Today, there are 308 Members from 10 provinces and three territories: 36 for British Columbia, 28 for Alberta, 14 for Saskatchewan, 14 for Manitoba, 106 for Ontario, 75 for Quebec, 10 for New Brunswick, 11 for Nova Scotia, four for Prince Edward Island, seven for Newfoundland and Labrador,[24] and one each for the Yukon Territory, the Northwest Territories, and Nunavut (see Figure 4.1 for changes in representation from 1867 to the present).


Table image depicting the changes in the number of seats in the House of Commons from 1867 to 2004. Each row corresponds to a different year and follows across the page showing the number of seats in Canada, Ontario, Quebec, Nova Scotia, New Brunswick, Manitoba, British Columbia, Prince Edward Island, Saskatchewan, Alberta, Newfoundland and Labrador, Northwest Territories, the Yukon Territory and Nunavut.

*   Representation

In 1867, the Fathers of Confederation adopted the principle of representation by population. On the basis of this principle, a formula was derived to calculate the number of seats each province would be allocated in the House of Commons. Ontario, New Brunswick and Nova Scotia were each allotted a number of seats on the basis of their share of the total population in relation to that in the province of Quebec, which had been guaranteed 65 seats, the same number it had in the Province of Canada Legislature.[25] As provinces and territories joined Canada and the country’s population distribution evolved, Parliament amended the formula for calculating the number of seats on numerous occasions.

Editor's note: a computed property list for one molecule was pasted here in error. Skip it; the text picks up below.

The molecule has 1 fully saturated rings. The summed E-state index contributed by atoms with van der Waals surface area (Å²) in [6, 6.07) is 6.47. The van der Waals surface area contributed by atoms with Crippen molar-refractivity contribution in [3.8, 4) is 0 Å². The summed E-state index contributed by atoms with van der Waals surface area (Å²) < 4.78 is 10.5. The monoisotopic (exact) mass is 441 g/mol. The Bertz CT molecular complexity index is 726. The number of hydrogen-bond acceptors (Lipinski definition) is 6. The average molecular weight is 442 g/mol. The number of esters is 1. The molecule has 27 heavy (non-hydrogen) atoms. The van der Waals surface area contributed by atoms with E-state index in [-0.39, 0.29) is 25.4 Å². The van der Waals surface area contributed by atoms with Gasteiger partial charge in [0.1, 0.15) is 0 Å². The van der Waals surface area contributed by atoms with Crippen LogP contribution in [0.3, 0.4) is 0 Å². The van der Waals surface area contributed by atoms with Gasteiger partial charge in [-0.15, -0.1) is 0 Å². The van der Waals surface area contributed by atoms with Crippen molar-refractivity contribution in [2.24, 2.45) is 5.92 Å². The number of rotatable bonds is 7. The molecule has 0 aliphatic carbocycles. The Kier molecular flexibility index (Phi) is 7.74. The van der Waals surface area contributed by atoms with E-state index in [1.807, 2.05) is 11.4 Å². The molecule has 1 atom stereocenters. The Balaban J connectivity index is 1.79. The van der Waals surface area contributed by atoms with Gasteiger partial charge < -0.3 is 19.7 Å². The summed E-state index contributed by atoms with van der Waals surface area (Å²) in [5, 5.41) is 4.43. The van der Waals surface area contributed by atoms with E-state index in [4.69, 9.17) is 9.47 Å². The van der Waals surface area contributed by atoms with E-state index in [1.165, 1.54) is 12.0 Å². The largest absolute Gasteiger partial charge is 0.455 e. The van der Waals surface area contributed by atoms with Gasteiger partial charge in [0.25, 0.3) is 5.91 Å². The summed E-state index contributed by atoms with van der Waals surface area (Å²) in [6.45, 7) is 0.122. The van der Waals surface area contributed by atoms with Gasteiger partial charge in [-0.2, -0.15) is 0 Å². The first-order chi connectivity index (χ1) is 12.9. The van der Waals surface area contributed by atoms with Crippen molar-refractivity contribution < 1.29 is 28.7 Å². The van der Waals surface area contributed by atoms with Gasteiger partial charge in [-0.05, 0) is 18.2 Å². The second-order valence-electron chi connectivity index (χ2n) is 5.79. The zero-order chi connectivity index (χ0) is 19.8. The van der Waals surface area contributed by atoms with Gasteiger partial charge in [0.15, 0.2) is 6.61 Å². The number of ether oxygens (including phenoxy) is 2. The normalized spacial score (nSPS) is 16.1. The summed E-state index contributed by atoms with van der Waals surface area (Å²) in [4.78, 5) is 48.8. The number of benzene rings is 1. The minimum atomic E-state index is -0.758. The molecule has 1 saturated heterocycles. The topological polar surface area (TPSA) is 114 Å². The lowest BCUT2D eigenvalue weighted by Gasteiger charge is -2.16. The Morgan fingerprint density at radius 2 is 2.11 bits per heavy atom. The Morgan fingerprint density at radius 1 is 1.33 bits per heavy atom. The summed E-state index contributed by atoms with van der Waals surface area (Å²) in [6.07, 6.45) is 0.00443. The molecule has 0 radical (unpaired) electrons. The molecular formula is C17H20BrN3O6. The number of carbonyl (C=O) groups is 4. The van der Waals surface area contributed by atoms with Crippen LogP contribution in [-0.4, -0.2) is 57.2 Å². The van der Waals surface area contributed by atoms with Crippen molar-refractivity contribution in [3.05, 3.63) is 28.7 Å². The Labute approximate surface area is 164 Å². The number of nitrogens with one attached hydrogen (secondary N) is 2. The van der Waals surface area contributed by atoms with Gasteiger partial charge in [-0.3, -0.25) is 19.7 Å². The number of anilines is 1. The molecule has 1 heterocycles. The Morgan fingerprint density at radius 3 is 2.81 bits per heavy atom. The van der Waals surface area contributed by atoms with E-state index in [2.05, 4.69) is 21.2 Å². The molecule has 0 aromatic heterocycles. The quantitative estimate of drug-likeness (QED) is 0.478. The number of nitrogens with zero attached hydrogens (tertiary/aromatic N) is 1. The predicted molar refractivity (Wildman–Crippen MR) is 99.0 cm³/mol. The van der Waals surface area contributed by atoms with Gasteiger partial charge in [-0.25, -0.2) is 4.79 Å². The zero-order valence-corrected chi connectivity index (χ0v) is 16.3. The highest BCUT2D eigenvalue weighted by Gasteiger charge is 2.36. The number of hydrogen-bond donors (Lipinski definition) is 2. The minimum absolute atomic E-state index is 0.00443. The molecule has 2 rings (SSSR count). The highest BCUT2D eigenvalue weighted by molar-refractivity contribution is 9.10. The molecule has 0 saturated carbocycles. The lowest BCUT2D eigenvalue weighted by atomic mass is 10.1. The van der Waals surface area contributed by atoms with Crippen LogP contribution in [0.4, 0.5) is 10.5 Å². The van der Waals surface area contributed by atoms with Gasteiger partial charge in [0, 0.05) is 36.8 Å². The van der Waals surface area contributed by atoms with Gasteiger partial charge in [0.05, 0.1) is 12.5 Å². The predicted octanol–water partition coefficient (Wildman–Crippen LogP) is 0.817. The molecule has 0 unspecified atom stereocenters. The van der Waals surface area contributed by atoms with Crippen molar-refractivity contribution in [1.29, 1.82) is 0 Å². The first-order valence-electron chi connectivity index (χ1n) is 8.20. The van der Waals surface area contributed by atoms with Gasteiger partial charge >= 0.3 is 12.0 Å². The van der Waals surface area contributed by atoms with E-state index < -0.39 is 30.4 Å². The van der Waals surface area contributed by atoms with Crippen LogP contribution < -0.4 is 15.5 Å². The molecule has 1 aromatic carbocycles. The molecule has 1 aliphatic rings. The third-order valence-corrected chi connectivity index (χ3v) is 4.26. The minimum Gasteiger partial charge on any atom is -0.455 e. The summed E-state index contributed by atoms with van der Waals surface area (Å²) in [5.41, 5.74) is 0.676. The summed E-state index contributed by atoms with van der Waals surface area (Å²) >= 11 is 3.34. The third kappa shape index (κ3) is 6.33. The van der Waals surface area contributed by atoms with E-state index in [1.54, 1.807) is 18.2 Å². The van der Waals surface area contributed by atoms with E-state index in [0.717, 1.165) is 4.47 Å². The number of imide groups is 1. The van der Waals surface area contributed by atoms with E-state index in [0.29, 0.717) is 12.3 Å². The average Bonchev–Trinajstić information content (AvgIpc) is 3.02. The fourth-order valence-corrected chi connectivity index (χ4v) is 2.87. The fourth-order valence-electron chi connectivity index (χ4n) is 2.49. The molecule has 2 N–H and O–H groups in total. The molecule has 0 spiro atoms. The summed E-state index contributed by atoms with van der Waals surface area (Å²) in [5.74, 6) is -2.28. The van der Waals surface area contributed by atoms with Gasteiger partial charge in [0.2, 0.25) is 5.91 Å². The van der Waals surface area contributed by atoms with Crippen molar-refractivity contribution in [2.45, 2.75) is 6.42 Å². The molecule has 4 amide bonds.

Historical Perspective

At Confederation, the Constitution Act, 1867 stipulated that in order for the population of each province to be accurately represented in the House of Commons, the number of seats for each province was to be recalculated after each decennial census, starting with the census of 1871.[26] The total number of seats was to be calculated by dividing the population of each province by a fixed number referred to as the “electoral quota” or “quotient”. This quotient was determined by dividing the population of the province of Quebec by 65. There was one exception to this formula, known as the one‑twentieth rule: no province could lose seats unless its share of the national population had decreased by at least 5% (one‑twentieth) between the last two censuses.